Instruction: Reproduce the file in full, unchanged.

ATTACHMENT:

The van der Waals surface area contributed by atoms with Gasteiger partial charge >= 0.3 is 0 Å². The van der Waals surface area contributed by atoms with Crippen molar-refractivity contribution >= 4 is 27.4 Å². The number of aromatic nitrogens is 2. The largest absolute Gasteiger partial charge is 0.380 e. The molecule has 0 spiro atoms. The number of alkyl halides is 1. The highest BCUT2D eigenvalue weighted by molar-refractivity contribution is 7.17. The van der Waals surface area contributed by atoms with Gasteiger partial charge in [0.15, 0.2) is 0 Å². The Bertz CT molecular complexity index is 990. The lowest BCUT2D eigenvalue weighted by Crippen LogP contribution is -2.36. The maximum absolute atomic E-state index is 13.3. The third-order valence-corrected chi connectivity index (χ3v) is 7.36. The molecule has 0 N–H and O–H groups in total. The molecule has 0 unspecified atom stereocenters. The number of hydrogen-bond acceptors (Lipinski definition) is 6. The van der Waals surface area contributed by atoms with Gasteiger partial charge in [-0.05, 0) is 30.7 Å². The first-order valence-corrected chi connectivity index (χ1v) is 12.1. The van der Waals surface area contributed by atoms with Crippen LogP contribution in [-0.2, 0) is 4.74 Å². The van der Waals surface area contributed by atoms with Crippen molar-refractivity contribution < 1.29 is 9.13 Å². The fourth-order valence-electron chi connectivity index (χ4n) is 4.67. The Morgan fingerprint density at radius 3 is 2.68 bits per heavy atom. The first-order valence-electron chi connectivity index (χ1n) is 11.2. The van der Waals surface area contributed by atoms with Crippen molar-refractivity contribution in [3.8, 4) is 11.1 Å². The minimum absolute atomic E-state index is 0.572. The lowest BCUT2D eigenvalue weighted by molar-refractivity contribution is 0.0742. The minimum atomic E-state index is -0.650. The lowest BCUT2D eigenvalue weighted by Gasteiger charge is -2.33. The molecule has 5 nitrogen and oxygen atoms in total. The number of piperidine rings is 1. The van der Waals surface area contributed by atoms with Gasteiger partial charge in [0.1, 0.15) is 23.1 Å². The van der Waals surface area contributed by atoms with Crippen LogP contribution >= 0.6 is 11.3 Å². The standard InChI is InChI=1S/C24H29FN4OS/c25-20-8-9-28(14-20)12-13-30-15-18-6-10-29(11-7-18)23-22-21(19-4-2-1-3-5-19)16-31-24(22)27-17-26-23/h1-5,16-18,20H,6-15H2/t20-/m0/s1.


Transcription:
The van der Waals surface area contributed by atoms with Gasteiger partial charge >= 0.3 is 0 Å². The van der Waals surface area contributed by atoms with Crippen molar-refractivity contribution >= 4 is 27.4 Å². The number of aromatic nitrogens is 2. The largest absolute Gasteiger partial charge is 0.380 e. The molecule has 0 spiro atoms. The number of alkyl halides is 1. The highest BCUT2D eigenvalue weighted by molar-refractivity contribution is 7.17. The van der Waals surface area contributed by atoms with Gasteiger partial charge in [0.15, 0.2) is 0 Å². The Bertz CT molecular complexity index is 990. The lowest BCUT2D eigenvalue weighted by Crippen LogP contribution is -2.36. The maximum absolute atomic E-state index is 13.3. The third-order valence-corrected chi connectivity index (χ3v) is 7.36. The molecule has 0 N–H and O–H groups in total. The molecule has 0 unspecified atom stereocenters. The number of hydrogen-bond acceptors (Lipinski definition) is 6. The van der Waals surface area contributed by atoms with Gasteiger partial charge in [-0.05, 0) is 30.7 Å². The first-order valence-corrected chi connectivity index (χ1v) is 12.1. The van der Waals surface area contributed by atoms with Crippen LogP contribution in [-0.2, 0) is 4.74 Å². The van der Waals surface area contributed by atoms with Crippen molar-refractivity contribution < 1.29 is 9.13 Å². The fourth-order valence-electron chi connectivity index (χ4n) is 4.67. The Morgan fingerprint density at radius 3 is 2.68 bits per heavy atom. The first-order valence-electron chi connectivity index (χ1n) is 11.2. The van der Waals surface area contributed by atoms with Crippen molar-refractivity contribution in [3.8, 4) is 11.1 Å². The minimum absolute atomic E-state index is 0.572. The lowest BCUT2D eigenvalue weighted by molar-refractivity contribution is 0.0742. The minimum atomic E-state index is -0.650. The lowest BCUT2D eigenvalue weighted by Gasteiger charge is -2.33. The molecule has 5 nitrogen and oxygen atoms in total. The number of piperidine rings is 1. The van der Waals surface area contributed by atoms with Gasteiger partial charge in [0.1, 0.15) is 23.1 Å². The van der Waals surface area contributed by atoms with Crippen LogP contribution >= 0.6 is 11.3 Å². The standard InChI is InChI=1S/C24H29FN4OS/c25-20-8-9-28(14-20)12-13-30-15-18-6-10-29(11-7-18)23-22-21(19-4-2-1-3-5-19)16-31-24(22)27-17-26-23/h1-5,16-18,20H,6-15H2/t20-/m0/s1.